Dr. Brandon Kemp receives NSF CAREER Award
JONESBORO — Dr. Brandon Kemp, assistant professor of electrical engineering at Arkansas State University, has received the National Science Foundation (NSF) CAREER Award, a $400,000 faculty development grant. It is the NSF’s most prestigious individual award in support of junior faculty who integrate excellence in research and education.
Dr. Kemp's project, "Interpretation of Electrodynamics for Modern Applications," deals with fundamental interactions between light and materials. It is the first NSF CAREER awarded to a faculty member at ASU and is significant as the university works to become a research-intensive institution.
“It has been known for about 150 years that light has both energy and momentum, i.e. the ability to do work,” said Dr. Kemp, who earned his Ph.D. from the Massachusetts Institute of Technology (MIT) in 2007. “For example, it is this radiation pressure that is responsible for a comet’s tail. These optical forces are very small and go unnoticed in our everyday lives. However, optical forces can be significant when dealing with objects of about one millionth of a meter or smaller. Unfortunately, these optical forces are not well understood or modeled.”
“The Abraham-Minkowski controversy, named for the two leading theories for optical momenta, has been debated for more than a century. Very recently, the most significant part of the dilemma was resolved.”
Dr. Kemp recently authored a paper, “Resolution of the Abraham-Minkowski debate: implications for the electromagnetic wave theory of light in matter,” which was featured in the June 1, 2011, issue of the Journal of Applied Physics and reviews the resolution along with the remaining issues that still need to be resolved. It shows that understanding optical momentum explains a number of emerging technologies such as optical binding of matter, cloaking, tractor beams, and optical stretching of biological cells.
His project has three main objectives. First, there is a basic research component to develop a comprehensive theory of optical dynamics so that engineers and scientist will be able to confidently model optical forces in a wide range of applications. Then, a number of proposed and potentially disruptive technologies will be explored. Thirdly, electromagnetism, the study of electricity, magnetism, and light, will be developed into a new course and book with a more mechanical approach. If successful, Kemp’s work should impact how light is used as a tool in medicine and science, could further advances in new materials held together with light itself, and may fundamentally change how engineering students learn electromagnetism.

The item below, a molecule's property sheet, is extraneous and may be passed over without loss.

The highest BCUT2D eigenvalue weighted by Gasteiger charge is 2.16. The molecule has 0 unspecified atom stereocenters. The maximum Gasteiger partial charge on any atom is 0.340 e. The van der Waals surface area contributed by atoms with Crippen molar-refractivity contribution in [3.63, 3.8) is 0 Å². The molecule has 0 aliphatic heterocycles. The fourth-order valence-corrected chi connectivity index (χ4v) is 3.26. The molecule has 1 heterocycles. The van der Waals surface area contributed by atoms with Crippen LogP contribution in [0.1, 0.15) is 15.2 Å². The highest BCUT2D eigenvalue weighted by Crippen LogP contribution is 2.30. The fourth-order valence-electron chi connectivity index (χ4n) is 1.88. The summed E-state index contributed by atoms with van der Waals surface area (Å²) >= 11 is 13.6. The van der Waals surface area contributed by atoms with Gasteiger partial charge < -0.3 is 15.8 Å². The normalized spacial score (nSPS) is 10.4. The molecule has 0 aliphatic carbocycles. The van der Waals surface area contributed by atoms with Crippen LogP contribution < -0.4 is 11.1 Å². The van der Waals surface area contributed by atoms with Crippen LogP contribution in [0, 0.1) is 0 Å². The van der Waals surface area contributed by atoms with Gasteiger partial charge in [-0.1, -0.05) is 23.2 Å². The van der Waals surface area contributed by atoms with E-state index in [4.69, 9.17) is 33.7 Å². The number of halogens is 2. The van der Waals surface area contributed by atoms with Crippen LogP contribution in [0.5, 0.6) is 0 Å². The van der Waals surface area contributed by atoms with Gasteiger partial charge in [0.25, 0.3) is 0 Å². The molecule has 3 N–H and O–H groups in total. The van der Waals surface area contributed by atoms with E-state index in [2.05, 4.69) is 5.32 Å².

Dr. Kemp said all of this work is being integrated into the new Master of Science in Engineering program and the Center for Efficient and Sustainable Use of Resources (CESUR) within the College of Engineering at ASU.
Prior to receiving a Ph.D., Dr. Kemp earned his Bachelor of Science in Engineering in 1997 from ASU, then a Master of Science in Electrical Engineering from Missouri-Rolla in 1998. With several years of professional research and development experience, Dr. Kemp has published more than 40 engineering and scientific scholarly articles and is an inventor on 5 issued or pending U.S. Patents.
Dr. Kemp is a native of Jonesboro, AR, where he presently resides with his wife, Nikki, and children.
The Faculty Early Career Development (CAREER) Program is a foundation-wide activity that offers the National Science Foundation's most prestigious awards in support of junior faculty who exemplify the role of teacher-scholars through outstanding research, excellent education and the integration of education and research within the context of the mission of their organizations. Such activities should build a firm foundation for a lifetime of leadership in integrating education and research.
NSF encourages submission of CAREER proposals from junior faculty members at all CAREER-eligible organizations and especially encourages women, members of underrepresented minority groups, and persons with disabilities to apply.
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